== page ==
IEA: Solar could be world's main energy source by 2050


In a document to be released on Monday, the International Energy Agency (IEA) is set to outline a scenario whereby solar, in all its forms, could contribute more than 50% of the world's electricity by 2050 provided governments and industry follow a set of recommendations laid out in the IEA roadmap.

While the IEA will set out a number of scenarios, its latest Energy Technology Perspectives document will set out the possibility of a cumulative PV capacity of 4,600 GW in 2050, supplying 6,500Twh of electricity annually.

The EU PVSEC conference drew to a close today in Amsterdam, with the IEA's Paolo Frankl providing a preview to the latest version of the organization's Energy Technology Perspectives forecast.

Due to the rapid cost reductions achieved by PV, the IEA is now more bullish on the contribution the technology can make to global electricity and energy supply than ever before.

Importantly, Frankl set out that PV, along with solar thermal and CSP technology, could theoretically become the majority electricity source by 2050, according to IEA modeling. Beyond that total, PV will supply 16% of the world's electricity.

"This figure [16%] represents a big increase on previous roadmaps because things have changed so quickly," said Frankl at the EU PVSEC closing event. "Based on its competitive advantage in distributed applications, PV is unbeatable by any generation technology, distributed or not."

Frankl, the IEA's Renewable Energy Division Head, said that while solar thermal is viewed as something of a rival tothe PV sector, the two technologies are indeed complementary and will grow together. In countries like India and the U.S., the IEA anticipates that PV and solar thermal technology will increase in size at a parallel rate.

China is expected to be the world's largest solar PV market through 2050, according to the IEA, representing 37% of global PV installed capacity.

Possible barriers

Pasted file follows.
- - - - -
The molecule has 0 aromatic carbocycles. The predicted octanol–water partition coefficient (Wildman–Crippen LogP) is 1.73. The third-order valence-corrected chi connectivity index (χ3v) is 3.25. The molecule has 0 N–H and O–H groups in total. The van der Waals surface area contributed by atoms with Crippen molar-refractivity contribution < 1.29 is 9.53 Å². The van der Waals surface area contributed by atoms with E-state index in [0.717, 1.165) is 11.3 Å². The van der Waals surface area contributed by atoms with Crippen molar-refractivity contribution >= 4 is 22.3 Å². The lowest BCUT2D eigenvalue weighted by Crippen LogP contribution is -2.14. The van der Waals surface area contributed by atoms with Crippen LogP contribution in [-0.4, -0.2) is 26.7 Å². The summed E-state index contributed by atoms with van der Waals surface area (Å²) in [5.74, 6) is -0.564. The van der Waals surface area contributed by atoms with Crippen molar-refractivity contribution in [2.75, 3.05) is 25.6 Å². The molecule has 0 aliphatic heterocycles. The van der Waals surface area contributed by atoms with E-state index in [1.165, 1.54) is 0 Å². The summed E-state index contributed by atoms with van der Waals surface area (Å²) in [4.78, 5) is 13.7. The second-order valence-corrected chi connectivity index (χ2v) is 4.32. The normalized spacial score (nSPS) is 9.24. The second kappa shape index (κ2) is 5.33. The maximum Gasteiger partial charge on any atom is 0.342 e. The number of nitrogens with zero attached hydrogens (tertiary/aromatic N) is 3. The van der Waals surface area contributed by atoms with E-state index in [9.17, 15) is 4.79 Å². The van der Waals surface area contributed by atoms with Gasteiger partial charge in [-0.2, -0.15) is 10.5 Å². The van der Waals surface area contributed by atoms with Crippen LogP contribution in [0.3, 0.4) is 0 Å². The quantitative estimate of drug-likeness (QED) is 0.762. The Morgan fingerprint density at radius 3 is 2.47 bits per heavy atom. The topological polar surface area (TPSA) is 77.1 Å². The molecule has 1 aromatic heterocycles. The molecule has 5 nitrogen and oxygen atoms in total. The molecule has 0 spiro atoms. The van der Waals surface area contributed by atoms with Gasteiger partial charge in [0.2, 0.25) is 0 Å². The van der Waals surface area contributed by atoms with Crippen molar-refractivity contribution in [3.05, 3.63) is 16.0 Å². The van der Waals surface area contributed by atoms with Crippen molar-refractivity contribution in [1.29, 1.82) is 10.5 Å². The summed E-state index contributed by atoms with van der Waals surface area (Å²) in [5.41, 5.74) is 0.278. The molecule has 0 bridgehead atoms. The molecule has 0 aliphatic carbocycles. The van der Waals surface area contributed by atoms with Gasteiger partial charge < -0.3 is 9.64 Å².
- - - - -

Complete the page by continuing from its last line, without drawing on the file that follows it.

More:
The IEA prediction is based on a number of major challenges being met, both by the PV industry and policy makers. Driving down the cost of capital and facilitating large amounts of PV in electricity grids were pinpointed as being the major two potential bottlenecks.

"Capital cost is the main reason why solar is more expensive in Greece than in Germany," said IEA's Frankl. "It is also why in developing countries, where the perceived risk by investors is high, sometimes requiring 15% ROI, it destroys [the business case for] PV and any other capital intensive [generating] capacity."

Looking to grid integration, Frankl and the IEA say that a "more flexible power system and market adoption" approach. This includes policy makers adopting a system approach to integration and fostering visibility in markets.

Specifically, Frankl said that more grids and more grid connectivity is required – allowing for the trading of excess electricity when it is being produced. Flexible generation capacity is also important, including peaking, pumped hydro and battery storage. An increased role for Demand Response, as the lowest cost flexible capacity, is the final piece in the transition of grids to high renewable penetration – as set out by the IEA.

In terms of battery storage, while acknowledging the topic was one in frequent discussion by researchers and attendees at the EU PVSEC, the IEA's Frankl said that due to its current cost, the organization does not agree that it is "the" solution to grid flexibility issues.

Looking to prescriptive steps recommended by the IEA, Frankly said that a predicable policy framework for business is required, permitting and connecting of PV needs to be facilitated despite, “the conservative nature of utilities we see everywhere in the world” and more focus needs to be paid to grid integration issues.

"We must recognize that PV is no longer a niche market, said Frankl. “The outlook for large amounts of PV is very bright."

EU PVSEC 2015 will be held between 14-18 September, in the German city of Hamburg.

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